For most of its history, Tesla has been a car company that didn’t act like a car company. Instead, it acted like a Silicon Valley startup with a futuristic outlook. This was necessary to set it apart, more so than simply designing, engineering, and selling all-electric vehicles could on their own.
But by 2018, Tesla CEO Elon Musk wants the company to be selling 500,000 cars a year. To pull that off, Tesla is going to have to get better at manufacturing — a process that’s already underway, as the company gears up to build its $30,000 mass-market Model 3 — and at, well … selling.
The car business is a sales business. It’s also, obviously, an industrial and financial-services business — you’ve got complicated modern factories and vast loan and leasing operations — but the leading edge of the whole thing is sales.
I call this the “Come on down!” side of the business. You know what I’m talking about: the big commercials during the Superbowl touting new models are great, but it’s the local dealer sales-event spots that get people onto the showroom floor and, often enough, driving off the lot with a new set of wheels.
This aspect of the business, understandably, hasn’t been Tesla’s focus. Musk has been the chief sales guy, and he’s been monumentally good at it. The company doesn’t advertise. It will sell almost 100,000 vehicles this year simply because it’s Tesla and because people want one.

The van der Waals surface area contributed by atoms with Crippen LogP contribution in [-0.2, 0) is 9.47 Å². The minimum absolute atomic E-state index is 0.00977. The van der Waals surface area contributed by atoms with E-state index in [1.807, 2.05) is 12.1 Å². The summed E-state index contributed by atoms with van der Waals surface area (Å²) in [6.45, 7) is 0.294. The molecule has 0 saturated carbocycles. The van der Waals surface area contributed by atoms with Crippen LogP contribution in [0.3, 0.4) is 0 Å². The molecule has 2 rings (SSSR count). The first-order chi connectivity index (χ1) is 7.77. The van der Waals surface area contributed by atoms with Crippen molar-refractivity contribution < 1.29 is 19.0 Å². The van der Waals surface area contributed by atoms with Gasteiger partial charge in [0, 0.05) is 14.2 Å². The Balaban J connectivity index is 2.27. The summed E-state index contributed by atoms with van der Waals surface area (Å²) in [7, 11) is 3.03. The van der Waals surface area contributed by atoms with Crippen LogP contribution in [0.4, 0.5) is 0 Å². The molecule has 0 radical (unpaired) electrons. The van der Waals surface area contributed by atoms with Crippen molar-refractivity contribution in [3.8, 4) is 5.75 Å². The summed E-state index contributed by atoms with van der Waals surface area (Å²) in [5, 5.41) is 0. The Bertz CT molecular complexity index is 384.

But a bit more “Come on down!” is creeping into Tesla mojo — and it’s a good thing. The carmaker needs to get the word out.
Take for example this email I recently received about a soon-to-arrive price hike on the cheapest Model S sedan, the 60 kWh rear-wheel-drive version (in additional to being on various media email lists for Tesla, I’m also signed up for their general sales and marketing emails):
The price is set to rise by $2,000, there are less than two selling months left in the year, and Tesla wants to get me into a car! Before the deal expires. In just a week!
Yes, you could say that this kind of thing demeans Tesla by making it look like it’s trying to hard to get some cash in the front door. But that’s really not the case at all. Tesla is about to graduate from being niche to being mass-market. And with that has to come a more aggressive sales strategy.